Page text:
• AIMIRS: As part of the CF-18 modernization plans, the CF began looking for 40-50 Advanced Multi-Role Infrared Sensor pods to replace previous-generation targeting technology. The AMIRS combines highly accurate laser targeting and ranging with thermal and daylight camera imaging. This technology provides surveillance capabilities for reconnaissance, can point a laser-designator beam upon which a bomb glides to the target for precision strike missions, and offers interesting possibilities for UAV applications. Canada’s existing pods are several generations older, “the ones we are acquiring much more capable,” notes Watt, “the AMIRS brings a whole new level of capability to the CF.” AMIRS is another example of Air Force capability finally entering the 21st century.

However, Public Works is involved in contract controversy over the $120 million project. Nevertheless, execution of a contract with Lockheed Martin to integrate the Sniper FLIR targeting pod onto the CF-18 con­tinues while PWGSC challenges a Canadian International Trade Tribunal decision to re-evaluate the AMIRS bids. It is possible that a re-evaluation could indicate another winner.

• JAIC: The Joint Unmanned Surveillance & Target Acquisition System (JUSTAS), a program for the ­furtherance of departmental goals for unmanned vehicles was, according to LGen Watt, “a fairly robust capability: long range, multi sensor, medium altitude, long endurance. That proved a little too complicated, a little too difficult for us to get through the system, so we walked back a little bit and the new program is called the Joint Airborne ISR Capability project (JAIC). The Airforce is managing the JAIC (a joint capability) on behalf of the Department. It is essentially the same sort of medium altitude, long endurance, surveillance capability that we can use, primarily abroad, but potentially at home as well. It is still a very capable platform, just not quite as extensive a list of capabilities as the JUSTAS.”

Low-level tactical UAVs, which the Army owns and operates, are fairly small vehicles that provide situational awareness around a local Commander. The medium-altitude JAIC project, would provide situational awareness over a broader area, such as Kandahar province rather than Kandahar city – such UAVs are very quiet and hard to detect, says Watt

• 2010 Olympics: The Air Force is in the early stages of developing a posture for supporting the coming Olympics. “I expect a situation similar to Salt Lake City. We will probably end up providing air cover of some kind, much the same as we did for the G8. For that particular mission we would have F18s, obviously, to provide cover, potentially radar aircraft which would be provided, either from NATO or from NORAD. But it’s still in the early days, we are getting those plans together.”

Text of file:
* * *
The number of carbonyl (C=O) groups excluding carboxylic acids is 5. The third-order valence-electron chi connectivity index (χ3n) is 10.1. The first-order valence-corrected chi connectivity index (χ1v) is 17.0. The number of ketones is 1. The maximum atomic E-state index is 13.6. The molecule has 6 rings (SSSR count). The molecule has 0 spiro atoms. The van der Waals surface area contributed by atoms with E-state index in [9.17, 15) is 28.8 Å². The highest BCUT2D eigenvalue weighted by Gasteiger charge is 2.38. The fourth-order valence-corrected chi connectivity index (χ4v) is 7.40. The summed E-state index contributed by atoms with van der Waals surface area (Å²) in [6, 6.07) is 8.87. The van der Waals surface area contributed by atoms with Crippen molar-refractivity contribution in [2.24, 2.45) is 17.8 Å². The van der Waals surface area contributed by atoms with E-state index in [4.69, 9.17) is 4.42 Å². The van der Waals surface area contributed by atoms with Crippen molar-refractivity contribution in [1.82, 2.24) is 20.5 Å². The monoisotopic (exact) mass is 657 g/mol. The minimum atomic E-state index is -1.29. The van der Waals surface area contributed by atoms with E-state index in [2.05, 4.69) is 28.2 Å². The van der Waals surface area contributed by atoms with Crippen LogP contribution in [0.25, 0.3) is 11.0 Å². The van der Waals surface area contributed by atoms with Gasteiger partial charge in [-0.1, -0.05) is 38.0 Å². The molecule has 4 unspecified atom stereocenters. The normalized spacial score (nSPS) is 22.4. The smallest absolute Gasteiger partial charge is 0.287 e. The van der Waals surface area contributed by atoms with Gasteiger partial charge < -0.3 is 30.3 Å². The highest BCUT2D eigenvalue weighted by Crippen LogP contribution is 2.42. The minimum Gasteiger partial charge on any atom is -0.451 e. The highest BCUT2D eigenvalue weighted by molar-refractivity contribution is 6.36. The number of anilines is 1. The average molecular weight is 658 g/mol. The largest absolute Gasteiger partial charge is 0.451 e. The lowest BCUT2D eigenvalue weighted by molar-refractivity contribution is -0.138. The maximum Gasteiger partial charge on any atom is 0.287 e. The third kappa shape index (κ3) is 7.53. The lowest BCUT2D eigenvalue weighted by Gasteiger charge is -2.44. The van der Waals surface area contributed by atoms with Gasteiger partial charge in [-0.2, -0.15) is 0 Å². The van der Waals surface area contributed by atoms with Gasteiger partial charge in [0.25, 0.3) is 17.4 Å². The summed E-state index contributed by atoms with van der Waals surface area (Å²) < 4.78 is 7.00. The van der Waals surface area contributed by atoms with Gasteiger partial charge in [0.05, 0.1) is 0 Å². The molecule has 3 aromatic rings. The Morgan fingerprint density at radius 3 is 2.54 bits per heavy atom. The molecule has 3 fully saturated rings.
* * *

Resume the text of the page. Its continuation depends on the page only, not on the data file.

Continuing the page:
April 2007 – Flight Engineer Cpl Marlon Mongeon (left) and Capt Jonathan Tremblay from 440 Transportation Sqn perform an ‘A’ Check of this CC-138 Twin Otter at the Norman Wells airfield. (Photo: Sgt Brad Phillips, Army News)

Operational HQ
The Army has series of Operational HQ and the Navy has one on each coast. In the case of the Air Force, however, management of everyday operations and distribution of assets between national and international interests is achieved through a single Opera­tional Headquarters in Winnipeg. Balances force generation (recruiting and training) and force employment (operations) – the Commander shifts assets back and forth between different requirements, sometimes in the course of a single mission. Balancing operations and training can be as simple as an Aurora completing training requirements on its return from a surveillance mission. “Balancing domestic and foreign is much the same,” says Watt. “It’s Canada Command for domestic and Expeditionary Forces Command for overseas but, with one operational level headquarters, they are able to balance those competing requirements. We now have a process where we show all those operational customers what the resource is (how much air power is available). It’s not a matter anymore of unconstrained demand for air power. We are able to say ‘we have this much’ and during the year we divide up how much we can devote to those tasks and it’s managed on a day to day basis at that single operational level headquarters. It’s done very effectively because the Commander of the Air division out there wears the consequences of those balancing decisions, he’s in the best place to make them.” One challenge here is responding to many bosses – primary of course, is the Chief of the Air Staff, but also Commander CEFCOM, Commander CanadaCOM, and Commander NORAD – in order to achieve that balance.

Freed from day-to-day operational tasks, LGen Angus Watt can concentrate on his prime directive as Chief of the Air Staff – the long-term development of the Air Force, such as equipment, ­programs, interaction with the Minister, and providing advocacy and advice.
 
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Chris MacLean is the Editor-in-Chief at FrontLine magazine.
© FrontLine Defence 2007